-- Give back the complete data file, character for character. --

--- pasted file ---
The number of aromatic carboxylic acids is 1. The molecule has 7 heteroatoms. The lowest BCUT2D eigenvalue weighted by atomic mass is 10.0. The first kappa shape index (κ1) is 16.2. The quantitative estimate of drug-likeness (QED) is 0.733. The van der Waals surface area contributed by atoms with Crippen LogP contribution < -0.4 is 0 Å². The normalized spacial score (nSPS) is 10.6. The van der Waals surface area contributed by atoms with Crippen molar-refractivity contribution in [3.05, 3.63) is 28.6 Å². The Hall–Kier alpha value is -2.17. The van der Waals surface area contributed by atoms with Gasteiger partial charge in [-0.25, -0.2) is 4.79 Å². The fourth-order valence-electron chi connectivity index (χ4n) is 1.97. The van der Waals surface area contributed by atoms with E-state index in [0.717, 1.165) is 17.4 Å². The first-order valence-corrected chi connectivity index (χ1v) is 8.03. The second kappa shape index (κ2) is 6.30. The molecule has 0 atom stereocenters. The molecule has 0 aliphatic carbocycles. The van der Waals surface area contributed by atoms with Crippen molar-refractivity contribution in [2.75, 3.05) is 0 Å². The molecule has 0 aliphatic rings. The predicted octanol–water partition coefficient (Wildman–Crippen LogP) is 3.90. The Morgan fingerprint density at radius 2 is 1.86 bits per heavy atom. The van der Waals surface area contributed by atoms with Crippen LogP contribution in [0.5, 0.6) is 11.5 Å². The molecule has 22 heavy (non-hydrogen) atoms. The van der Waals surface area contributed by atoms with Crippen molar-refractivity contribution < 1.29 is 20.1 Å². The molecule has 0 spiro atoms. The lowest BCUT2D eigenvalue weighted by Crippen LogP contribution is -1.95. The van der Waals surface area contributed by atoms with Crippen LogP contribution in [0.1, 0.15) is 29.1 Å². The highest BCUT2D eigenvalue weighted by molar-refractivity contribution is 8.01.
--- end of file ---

The number of aromatic carboxylic acids is 1. The molecule has 7 heteroatoms. The lowest BCUT2D eigenvalue weighted by atomic mass is 10.0. The first kappa shape index (κ1) is 16.2. The quantitative estimate of drug-likeness (QED) is 0.733. The van der Waals surface area contributed by atoms with Crippen LogP contribution < -0.4 is 0 Å². The normalized spacial score (nSPS) is 10.6. The van der Waals surface area contributed by atoms with Crippen molar-refractivity contribution in [3.05, 3.63) is 28.6 Å². The Hall–Kier alpha value is -2.17. The van der Waals surface area contributed by atoms with Gasteiger partial charge in [-0.25, -0.2) is 4.79 Å². The fourth-order valence-electron chi connectivity index (χ4n) is 1.97. The van der Waals surface area contributed by atoms with E-state index in [0.717, 1.165) is 17.4 Å². The first-order valence-corrected chi connectivity index (χ1v) is 8.03. The second kappa shape index (κ2) is 6.30. The molecule has 0 atom stereocenters. The molecule has 0 aliphatic carbocycles. The van der Waals surface area contributed by atoms with Crippen molar-refractivity contribution in [2.75, 3.05) is 0 Å². The molecule has 0 aliphatic rings. The predicted octanol–water partition coefficient (Wildman–Crippen LogP) is 3.90. The Morgan fingerprint density at radius 2 is 1.86 bits per heavy atom. The van der Waals surface area contributed by atoms with Crippen LogP contribution in [0.5, 0.6) is 11.5 Å². The molecule has 22 heavy (non-hydrogen) atoms. The van der Waals surface area contributed by atoms with Crippen molar-refractivity contribution < 1.29 is 20.1 Å². The molecule has 0 spiro atoms. The lowest BCUT2D eigenvalue weighted by Crippen LogP contribution is -1.95. The van der Waals surface area contributed by atoms with Crippen LogP contribution in [0.1, 0.15) is 29.1 Å². The highest BCUT2D eigenvalue weighted by molar-refractivity contribution is 8.01.